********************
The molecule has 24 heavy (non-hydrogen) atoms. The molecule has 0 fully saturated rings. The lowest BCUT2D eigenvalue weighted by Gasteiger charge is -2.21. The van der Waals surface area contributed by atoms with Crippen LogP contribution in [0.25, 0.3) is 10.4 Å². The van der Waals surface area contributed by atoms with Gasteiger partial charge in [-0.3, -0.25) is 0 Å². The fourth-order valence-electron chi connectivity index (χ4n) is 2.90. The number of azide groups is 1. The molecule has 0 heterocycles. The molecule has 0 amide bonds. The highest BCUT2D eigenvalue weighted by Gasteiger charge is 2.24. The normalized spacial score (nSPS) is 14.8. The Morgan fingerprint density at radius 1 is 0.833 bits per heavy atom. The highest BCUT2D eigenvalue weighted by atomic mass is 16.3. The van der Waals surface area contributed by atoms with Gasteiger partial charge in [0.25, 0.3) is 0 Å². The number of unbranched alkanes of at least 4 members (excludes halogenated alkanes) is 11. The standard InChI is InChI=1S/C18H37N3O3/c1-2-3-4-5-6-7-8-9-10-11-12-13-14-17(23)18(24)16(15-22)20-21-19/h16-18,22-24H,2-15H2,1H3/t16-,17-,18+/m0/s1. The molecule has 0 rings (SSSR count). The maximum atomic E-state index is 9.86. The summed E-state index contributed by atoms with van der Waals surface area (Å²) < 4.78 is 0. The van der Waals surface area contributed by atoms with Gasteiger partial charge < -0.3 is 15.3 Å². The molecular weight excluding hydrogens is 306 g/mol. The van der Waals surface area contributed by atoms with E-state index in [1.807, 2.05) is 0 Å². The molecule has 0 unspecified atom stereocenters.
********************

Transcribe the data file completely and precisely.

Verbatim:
The molecule has 24 heavy (non-hydrogen) atoms. The molecule has 0 fully saturated rings. The lowest BCUT2D eigenvalue weighted by Gasteiger charge is -2.21. The van der Waals surface area contributed by atoms with Crippen LogP contribution in [0.25, 0.3) is 10.4 Å². The van der Waals surface area contributed by atoms with Gasteiger partial charge in [-0.3, -0.25) is 0 Å². The fourth-order valence-electron chi connectivity index (χ4n) is 2.90. The number of azide groups is 1. The molecule has 0 heterocycles. The molecule has 0 amide bonds. The highest BCUT2D eigenvalue weighted by Gasteiger charge is 2.24. The normalized spacial score (nSPS) is 14.8. The Morgan fingerprint density at radius 1 is 0.833 bits per heavy atom. The highest BCUT2D eigenvalue weighted by atomic mass is 16.3. The van der Waals surface area contributed by atoms with Gasteiger partial charge in [0.25, 0.3) is 0 Å². The number of unbranched alkanes of at least 4 members (excludes halogenated alkanes) is 11. The standard InChI is InChI=1S/C18H37N3O3/c1-2-3-4-5-6-7-8-9-10-11-12-13-14-17(23)18(24)16(15-22)20-21-19/h16-18,22-24H,2-15H2,1H3/t16-,17-,18+/m0/s1. The molecule has 0 rings (SSSR count). The maximum atomic E-state index is 9.86. The summed E-state index contributed by atoms with van der Waals surface area (Å²) < 4.78 is 0. The van der Waals surface area contributed by atoms with Gasteiger partial charge < -0.3 is 15.3 Å². The molecular weight excluding hydrogens is 306 g/mol. The van der Waals surface area contributed by atoms with E-state index in [1.807, 2.05) is 0 Å². The molecule has 0 unspecified atom stereocenters.